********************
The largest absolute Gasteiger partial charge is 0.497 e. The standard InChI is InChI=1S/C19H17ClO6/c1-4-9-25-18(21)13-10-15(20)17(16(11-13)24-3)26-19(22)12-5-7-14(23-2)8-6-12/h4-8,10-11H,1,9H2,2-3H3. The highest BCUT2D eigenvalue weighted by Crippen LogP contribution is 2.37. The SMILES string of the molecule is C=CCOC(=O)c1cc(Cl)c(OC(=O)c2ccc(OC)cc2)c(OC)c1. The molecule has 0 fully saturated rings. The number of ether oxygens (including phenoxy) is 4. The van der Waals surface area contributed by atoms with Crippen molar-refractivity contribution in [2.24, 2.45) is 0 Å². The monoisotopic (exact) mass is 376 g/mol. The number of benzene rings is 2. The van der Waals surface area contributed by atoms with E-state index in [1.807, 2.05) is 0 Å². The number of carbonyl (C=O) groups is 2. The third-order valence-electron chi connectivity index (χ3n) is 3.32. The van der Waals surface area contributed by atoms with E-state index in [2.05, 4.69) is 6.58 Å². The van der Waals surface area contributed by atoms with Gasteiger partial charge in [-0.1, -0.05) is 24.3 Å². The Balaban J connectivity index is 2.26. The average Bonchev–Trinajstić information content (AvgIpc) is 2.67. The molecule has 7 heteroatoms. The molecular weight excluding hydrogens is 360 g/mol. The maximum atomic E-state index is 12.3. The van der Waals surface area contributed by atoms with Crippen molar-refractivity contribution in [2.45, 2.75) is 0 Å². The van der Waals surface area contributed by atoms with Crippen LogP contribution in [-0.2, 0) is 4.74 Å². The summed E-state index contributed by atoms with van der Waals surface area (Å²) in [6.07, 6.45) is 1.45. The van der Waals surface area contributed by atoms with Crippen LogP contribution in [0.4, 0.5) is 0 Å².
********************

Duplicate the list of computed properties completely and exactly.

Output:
The largest absolute Gasteiger partial charge is 0.497 e. The standard InChI is InChI=1S/C19H17ClO6/c1-4-9-25-18(21)13-10-15(20)17(16(11-13)24-3)26-19(22)12-5-7-14(23-2)8-6-12/h4-8,10-11H,1,9H2,2-3H3. The highest BCUT2D eigenvalue weighted by Crippen LogP contribution is 2.37. The SMILES string of the molecule is C=CCOC(=O)c1cc(Cl)c(OC(=O)c2ccc(OC)cc2)c(OC)c1. The molecule has 0 fully saturated rings. The number of ether oxygens (including phenoxy) is 4. The van der Waals surface area contributed by atoms with Crippen molar-refractivity contribution in [2.24, 2.45) is 0 Å². The monoisotopic (exact) mass is 376 g/mol. The number of benzene rings is 2. The van der Waals surface area contributed by atoms with E-state index in [1.807, 2.05) is 0 Å². The number of carbonyl (C=O) groups is 2. The third-order valence-electron chi connectivity index (χ3n) is 3.32. The van der Waals surface area contributed by atoms with E-state index in [2.05, 4.69) is 6.58 Å². The van der Waals surface area contributed by atoms with Gasteiger partial charge in [-0.1, -0.05) is 24.3 Å². The Balaban J connectivity index is 2.26. The average Bonchev–Trinajstić information content (AvgIpc) is 2.67. The molecule has 7 heteroatoms. The molecular weight excluding hydrogens is 360 g/mol. The maximum atomic E-state index is 12.3. The van der Waals surface area contributed by atoms with Crippen molar-refractivity contribution in [2.45, 2.75) is 0 Å². The van der Waals surface area contributed by atoms with Crippen LogP contribution in [-0.2, 0) is 4.74 Å². The summed E-state index contributed by atoms with van der Waals surface area (Å²) in [6.07, 6.45) is 1.45. The van der Waals surface area contributed by atoms with Crippen LogP contribution in [0.4, 0.5) is 0 Å².